With reddened eyes and a hoarse voice, the tear-stricken Celia mumbles, “Thank you, Your Majesty.” She leaves the room with a respectful bow. The heavy wooden door makes only a slight plink as it closes, in contrast to its usual slam.

The King opens his eyes immediately after Celia’s departure and flexes his fingers in awe. How much power he had held! How very easy it was for the strong to deal with the weak! The King revels in his glory, bathes in the utter fascination at having dealt so harshly with his mourning subject.


A few months pass, so the King makes one of his annual rounds of his kingdom to ensure civilian prosperity and happiness. Out of all the brick and mortar houses in the suburban area of the city, he singles out one to the Messenger walking alongside him.

“A moment alone, Messenger. I need to speak with the inhabitant of this particular household.” The King orders affirmatively.

The Messenger straightens his back and throws his gaze up high, proudly standing tall to show adequate respect to his King’s command. The King stands straight at the door for about two seconds, sweeps back his robes in one smooth motion, and proceeds to enter the home with a confident twist of the knob.

A small yellow ball, dislodged from the King’s pocket when he swept his robes behind him, nudges the Messenger’s foot and prompts him to look down. The Messenger notes the toy as a mundane object that the peasant children would play with when they were particularly nervous about a subject. He turns the brightly colored ball in his hand. On the other side, an embossed inscription stares up at him. Royal Now and Forevermore, the Erikson family. The Messenger stands motionless, confused by the obvious ownership of the trinket; nonetheless, he picks up the little item, and rushes to follow his King through the doorway. The boy stops his forward advance awkwardly when he sees his King make himself comfortable on the beige leather sedan, spreading his faux peasant robes neatly around his body, despite the lady of the house’s gaping mouth. The Messenger looks at the pretty lady closely; after a few uncomfortably long moments, recognition lit up his sharp young features.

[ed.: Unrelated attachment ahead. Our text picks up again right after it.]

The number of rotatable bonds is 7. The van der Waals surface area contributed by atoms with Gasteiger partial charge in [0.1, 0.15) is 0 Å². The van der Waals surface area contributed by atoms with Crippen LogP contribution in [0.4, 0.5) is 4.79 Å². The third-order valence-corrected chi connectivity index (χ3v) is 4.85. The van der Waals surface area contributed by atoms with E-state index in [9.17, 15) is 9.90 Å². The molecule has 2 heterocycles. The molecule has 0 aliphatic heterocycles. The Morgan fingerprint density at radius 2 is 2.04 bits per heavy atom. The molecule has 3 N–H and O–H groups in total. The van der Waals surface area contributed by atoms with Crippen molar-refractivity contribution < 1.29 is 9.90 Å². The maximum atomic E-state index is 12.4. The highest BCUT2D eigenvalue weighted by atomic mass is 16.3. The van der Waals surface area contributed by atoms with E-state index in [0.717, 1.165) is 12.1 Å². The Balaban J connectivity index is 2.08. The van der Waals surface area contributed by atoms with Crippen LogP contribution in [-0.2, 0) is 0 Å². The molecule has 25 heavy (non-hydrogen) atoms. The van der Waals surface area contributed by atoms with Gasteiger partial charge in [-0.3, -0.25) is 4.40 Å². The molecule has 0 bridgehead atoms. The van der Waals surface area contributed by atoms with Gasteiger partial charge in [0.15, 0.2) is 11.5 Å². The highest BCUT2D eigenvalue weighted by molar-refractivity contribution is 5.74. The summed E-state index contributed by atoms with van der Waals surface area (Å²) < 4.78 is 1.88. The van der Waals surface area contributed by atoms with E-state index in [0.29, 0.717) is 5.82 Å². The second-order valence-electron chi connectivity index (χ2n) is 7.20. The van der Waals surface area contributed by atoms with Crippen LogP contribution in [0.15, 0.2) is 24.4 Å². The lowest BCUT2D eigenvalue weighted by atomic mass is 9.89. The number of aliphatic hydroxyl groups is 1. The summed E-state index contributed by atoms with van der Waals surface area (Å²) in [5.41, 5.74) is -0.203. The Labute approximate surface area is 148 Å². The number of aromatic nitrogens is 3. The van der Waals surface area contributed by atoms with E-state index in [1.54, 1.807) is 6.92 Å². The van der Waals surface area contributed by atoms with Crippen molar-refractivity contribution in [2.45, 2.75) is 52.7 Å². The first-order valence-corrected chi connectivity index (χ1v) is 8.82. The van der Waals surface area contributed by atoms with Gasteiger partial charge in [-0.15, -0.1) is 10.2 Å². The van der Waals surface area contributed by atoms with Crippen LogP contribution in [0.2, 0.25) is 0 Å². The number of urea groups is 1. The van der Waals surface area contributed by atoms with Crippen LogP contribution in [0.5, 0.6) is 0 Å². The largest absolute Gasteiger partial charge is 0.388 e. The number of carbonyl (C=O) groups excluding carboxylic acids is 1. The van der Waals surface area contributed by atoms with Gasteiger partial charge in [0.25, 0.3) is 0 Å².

“Ma’am! How nice it is to see you again!”

The quick exclamation from the boy jostles Celia Schneider from her stunned silence enough to remember her manners and give a respectably deep curtsy to the seated King, her rich purple skirts skimming the wooden floor. “What brings you to my humble home, Your Majesty?”

“I want to remind you of the encounter we had several months ago. I easily deprived you of your rightfully inherited land. It was so terribly simple. How could you let yourself be such a ninny? It simply isn’t right, I must say.” The King shakes his head derisively. He motions with his left hand at the Messenger, who is still standing near the open door, watching Celia’s every move. The boy blinks his eyes hard and bows to the King, then retreats to the very back of the small room.